The move, which Russian Federation had been threatening, came a day after the U.S. Senate passed legislation 98-2 to expand economic sanctions against Russian Federation, along with Iran and North Korea. The White House has not said whether the president will sign the bill.
She says the president has "reviewed the final version and, based on its responsiveness to his negotiations, approves the bill and intends to sign it". The bill had been sent to the Senate, after passing the House of Representatives on Tuesday, also with overwhelming bi-partisan support.
Russian Federation ordered a reduction in US diplomatic staff in Moscow and other cities on Friday, and may seize USA properties - in response to new sanctions from Congress.
Russia's foreign ministry said on Friday that the USA was "stubbornly taking one crudely anti-Russian step after another, using the utterly fictitious pretext of Russian interference in its internal affairs".
The US Senate had voted nearly unanimously on Thursday to slap new sanctions on Russian Federation, forcing Trump to choose between a tough position on Moscow and effectively dashing his stated hopes for warmer ties with the country or to veto the bill amid investigations in possible collusion between his campaign and Russian Federation.
The US ambassador to Russian Federation has condemned Moscow's retaliatory measures to the proposed new round of sanctions by Washington.
Trump had privately expressed frustration over Congress' ability to limit or override the power of the president on national security matters, according to Trump administration officials and advisers.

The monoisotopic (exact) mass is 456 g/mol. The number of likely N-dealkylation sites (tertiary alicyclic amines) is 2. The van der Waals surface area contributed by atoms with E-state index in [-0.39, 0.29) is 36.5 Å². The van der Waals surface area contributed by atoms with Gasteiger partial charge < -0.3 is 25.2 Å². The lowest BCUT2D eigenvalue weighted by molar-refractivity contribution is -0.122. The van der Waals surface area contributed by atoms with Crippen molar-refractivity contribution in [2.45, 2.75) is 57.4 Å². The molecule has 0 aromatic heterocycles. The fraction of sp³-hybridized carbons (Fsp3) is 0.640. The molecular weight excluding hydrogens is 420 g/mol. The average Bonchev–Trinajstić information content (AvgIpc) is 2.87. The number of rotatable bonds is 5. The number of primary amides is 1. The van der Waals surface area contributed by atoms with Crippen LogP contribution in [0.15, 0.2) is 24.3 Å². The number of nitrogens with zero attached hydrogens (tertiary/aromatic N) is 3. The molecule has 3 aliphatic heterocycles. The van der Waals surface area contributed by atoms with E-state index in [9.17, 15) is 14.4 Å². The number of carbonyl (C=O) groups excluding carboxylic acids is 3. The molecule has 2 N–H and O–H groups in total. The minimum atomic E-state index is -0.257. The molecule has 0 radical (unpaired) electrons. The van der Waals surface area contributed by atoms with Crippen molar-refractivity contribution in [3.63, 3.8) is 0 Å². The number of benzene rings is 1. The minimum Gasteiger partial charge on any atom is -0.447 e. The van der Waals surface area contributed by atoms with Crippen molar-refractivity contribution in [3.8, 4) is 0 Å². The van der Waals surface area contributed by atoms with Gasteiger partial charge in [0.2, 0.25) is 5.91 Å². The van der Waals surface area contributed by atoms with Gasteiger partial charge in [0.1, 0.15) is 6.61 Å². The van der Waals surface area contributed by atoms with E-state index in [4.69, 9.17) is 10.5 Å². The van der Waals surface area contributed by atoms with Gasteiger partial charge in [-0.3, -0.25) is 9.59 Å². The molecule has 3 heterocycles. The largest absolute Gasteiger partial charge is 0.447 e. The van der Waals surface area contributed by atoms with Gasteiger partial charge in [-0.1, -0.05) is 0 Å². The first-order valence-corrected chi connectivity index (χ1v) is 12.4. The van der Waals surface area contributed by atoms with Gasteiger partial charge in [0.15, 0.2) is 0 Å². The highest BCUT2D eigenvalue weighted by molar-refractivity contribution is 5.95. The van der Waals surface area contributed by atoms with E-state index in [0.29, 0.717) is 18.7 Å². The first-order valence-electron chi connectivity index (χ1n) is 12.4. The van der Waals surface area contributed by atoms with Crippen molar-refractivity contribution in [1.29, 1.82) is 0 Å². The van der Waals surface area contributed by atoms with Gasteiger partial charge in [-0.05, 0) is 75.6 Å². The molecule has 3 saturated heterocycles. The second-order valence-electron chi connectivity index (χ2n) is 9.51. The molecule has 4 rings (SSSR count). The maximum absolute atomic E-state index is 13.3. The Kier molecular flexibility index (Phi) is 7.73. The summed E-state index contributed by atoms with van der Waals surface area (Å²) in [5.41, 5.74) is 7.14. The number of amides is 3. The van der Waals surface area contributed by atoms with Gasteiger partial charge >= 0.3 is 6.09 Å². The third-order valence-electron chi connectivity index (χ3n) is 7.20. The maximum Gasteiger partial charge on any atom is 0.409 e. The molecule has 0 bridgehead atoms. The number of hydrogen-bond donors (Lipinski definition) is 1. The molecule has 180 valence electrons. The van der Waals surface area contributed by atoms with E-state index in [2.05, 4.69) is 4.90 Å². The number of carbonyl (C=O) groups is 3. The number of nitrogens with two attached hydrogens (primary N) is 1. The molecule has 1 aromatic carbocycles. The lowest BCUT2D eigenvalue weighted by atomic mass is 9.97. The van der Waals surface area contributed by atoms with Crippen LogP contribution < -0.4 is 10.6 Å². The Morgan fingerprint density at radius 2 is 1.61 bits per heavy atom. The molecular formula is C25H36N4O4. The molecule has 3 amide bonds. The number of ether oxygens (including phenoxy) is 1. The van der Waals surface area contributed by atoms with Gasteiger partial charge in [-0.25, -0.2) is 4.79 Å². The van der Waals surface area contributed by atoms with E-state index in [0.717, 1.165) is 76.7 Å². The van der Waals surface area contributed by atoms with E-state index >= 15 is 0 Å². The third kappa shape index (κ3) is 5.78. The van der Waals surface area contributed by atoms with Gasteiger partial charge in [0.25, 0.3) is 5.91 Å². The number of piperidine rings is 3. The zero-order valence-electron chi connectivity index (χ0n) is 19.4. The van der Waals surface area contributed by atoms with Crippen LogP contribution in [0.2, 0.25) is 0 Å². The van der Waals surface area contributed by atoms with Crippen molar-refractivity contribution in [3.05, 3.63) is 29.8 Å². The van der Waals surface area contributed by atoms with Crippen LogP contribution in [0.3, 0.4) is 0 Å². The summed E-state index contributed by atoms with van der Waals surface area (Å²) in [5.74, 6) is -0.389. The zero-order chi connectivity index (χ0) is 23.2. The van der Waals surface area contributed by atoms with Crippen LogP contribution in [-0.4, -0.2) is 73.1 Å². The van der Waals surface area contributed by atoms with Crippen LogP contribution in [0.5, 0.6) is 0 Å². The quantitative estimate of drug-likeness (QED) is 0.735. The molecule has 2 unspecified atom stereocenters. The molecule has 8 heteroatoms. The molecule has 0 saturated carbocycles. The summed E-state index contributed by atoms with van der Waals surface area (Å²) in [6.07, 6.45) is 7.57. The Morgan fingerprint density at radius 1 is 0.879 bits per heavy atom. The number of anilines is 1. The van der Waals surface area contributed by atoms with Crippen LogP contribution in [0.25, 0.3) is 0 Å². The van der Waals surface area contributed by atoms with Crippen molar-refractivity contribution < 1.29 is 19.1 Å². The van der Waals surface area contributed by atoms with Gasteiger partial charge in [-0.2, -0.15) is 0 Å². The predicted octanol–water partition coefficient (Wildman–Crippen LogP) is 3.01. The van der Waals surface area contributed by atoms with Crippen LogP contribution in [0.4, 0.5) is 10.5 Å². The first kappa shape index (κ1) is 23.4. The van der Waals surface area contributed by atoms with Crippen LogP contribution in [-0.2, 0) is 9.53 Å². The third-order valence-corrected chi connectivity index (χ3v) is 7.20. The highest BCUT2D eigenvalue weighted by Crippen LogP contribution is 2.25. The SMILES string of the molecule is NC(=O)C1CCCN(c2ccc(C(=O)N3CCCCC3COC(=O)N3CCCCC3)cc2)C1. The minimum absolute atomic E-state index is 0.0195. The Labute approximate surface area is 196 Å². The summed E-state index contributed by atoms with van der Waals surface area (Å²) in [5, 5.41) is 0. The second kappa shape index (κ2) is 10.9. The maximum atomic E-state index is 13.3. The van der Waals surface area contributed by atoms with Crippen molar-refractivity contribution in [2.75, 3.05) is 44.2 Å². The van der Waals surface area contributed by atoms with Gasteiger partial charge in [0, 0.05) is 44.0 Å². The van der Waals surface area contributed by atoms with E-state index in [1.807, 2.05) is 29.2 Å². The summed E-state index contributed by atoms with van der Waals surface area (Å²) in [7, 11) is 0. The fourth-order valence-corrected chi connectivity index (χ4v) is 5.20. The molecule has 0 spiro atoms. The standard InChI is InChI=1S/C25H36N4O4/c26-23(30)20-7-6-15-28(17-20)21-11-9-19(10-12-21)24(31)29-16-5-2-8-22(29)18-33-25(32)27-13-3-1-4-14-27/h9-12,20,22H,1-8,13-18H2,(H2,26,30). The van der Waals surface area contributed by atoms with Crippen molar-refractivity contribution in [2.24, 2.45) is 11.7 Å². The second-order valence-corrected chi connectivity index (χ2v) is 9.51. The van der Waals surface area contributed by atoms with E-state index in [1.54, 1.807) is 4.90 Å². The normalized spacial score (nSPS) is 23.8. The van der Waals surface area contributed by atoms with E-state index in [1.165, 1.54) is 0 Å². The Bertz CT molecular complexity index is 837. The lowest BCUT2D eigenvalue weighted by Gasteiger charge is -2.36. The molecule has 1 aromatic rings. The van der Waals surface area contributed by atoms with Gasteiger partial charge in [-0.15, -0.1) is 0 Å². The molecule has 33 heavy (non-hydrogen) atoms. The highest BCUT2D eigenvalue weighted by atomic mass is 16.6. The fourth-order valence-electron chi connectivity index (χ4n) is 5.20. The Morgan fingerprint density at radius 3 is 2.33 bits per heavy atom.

President Trump intends to sign a bill providing sweeping sanctions against Russian Federation, the White House announced on Friday night.
Russia's response mirrors moves by outgoing President Barack Obama last December to expel 35 Russian diplomats and shut down two Russian estates in the U.S. The bill would authorize sanctions on entities that provide North Korea with crude oil, or employ guest workers from the country, who often work in inhumane conditions and are denied access to basic wages and benefits.
"Not only are the Democrats to a man and woman against any form of improving ties because they are angry about Russia's election interference, but a lot of Republicans are concerned as well", Stent said.
Senate Foreign Relations Chairman Bob Corker, who helped broker the Senate sanctions deal, said he spoke to both the President and Secretary of State Rex Tillerson in recent days about the bill.
"This practice is unacceptable - it destroys internatioanl relations and worldwide law", Putin said of sanctions.
"The new sanctions are meant not only to penalize the targeted countries but third parties such as the European enterprises which are collaborating together with Russian Federation in various projects", the analyst said. The US also expelled 35 Russian diplomats and denied Russian diplomatic staff access to the NY and Maryland compounds. "It's impossible to endlessly tolerate this boorishness towards our country".